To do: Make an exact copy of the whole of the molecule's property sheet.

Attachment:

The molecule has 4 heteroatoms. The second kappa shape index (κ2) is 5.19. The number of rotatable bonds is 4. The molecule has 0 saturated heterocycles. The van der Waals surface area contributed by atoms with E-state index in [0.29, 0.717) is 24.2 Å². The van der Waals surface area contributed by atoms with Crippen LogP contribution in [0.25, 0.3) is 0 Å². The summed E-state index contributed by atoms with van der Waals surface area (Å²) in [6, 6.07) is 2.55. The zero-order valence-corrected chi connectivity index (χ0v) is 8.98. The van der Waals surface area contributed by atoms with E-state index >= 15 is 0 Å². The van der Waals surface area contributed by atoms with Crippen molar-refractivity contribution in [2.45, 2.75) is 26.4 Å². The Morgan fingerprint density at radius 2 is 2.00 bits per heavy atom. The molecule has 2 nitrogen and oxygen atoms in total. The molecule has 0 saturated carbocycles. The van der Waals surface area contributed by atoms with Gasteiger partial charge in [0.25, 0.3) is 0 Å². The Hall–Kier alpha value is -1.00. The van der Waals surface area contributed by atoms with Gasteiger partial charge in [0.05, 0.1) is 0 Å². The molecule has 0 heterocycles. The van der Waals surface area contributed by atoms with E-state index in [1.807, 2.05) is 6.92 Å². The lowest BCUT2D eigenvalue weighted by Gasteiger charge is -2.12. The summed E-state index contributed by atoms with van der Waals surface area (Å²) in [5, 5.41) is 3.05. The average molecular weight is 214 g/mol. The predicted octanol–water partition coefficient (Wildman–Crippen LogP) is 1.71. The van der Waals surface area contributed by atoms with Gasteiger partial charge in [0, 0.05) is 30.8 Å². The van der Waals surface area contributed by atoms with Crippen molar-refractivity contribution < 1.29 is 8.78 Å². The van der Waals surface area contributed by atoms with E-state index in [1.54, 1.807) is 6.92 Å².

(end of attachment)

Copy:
The molecule has 4 heteroatoms. The second kappa shape index (κ2) is 5.19. The number of rotatable bonds is 4. The molecule has 0 saturated heterocycles. The van der Waals surface area contributed by atoms with E-state index in [0.29, 0.717) is 24.2 Å². The van der Waals surface area contributed by atoms with Crippen LogP contribution in [0.25, 0.3) is 0 Å². The summed E-state index contributed by atoms with van der Waals surface area (Å²) in [6, 6.07) is 2.55. The zero-order valence-corrected chi connectivity index (χ0v) is 8.98. The van der Waals surface area contributed by atoms with E-state index >= 15 is 0 Å². The van der Waals surface area contributed by atoms with Crippen molar-refractivity contribution in [2.45, 2.75) is 26.4 Å². The Morgan fingerprint density at radius 2 is 2.00 bits per heavy atom. The molecule has 2 nitrogen and oxygen atoms in total. The molecule has 0 saturated carbocycles. The van der Waals surface area contributed by atoms with Gasteiger partial charge in [0.25, 0.3) is 0 Å². The Hall–Kier alpha value is -1.00. The van der Waals surface area contributed by atoms with Gasteiger partial charge in [0.05, 0.1) is 0 Å². The molecule has 0 heterocycles. The van der Waals surface area contributed by atoms with E-state index in [1.807, 2.05) is 6.92 Å². The lowest BCUT2D eigenvalue weighted by Gasteiger charge is -2.12. The summed E-state index contributed by atoms with van der Waals surface area (Å²) in [5, 5.41) is 3.05. The average molecular weight is 214 g/mol. The predicted octanol–water partition coefficient (Wildman–Crippen LogP) is 1.71. The van der Waals surface area contributed by atoms with Gasteiger partial charge in [0, 0.05) is 30.8 Å². The van der Waals surface area contributed by atoms with Crippen molar-refractivity contribution < 1.29 is 8.78 Å². The van der Waals surface area contributed by atoms with E-state index in [1.54, 1.807) is 6.92 Å².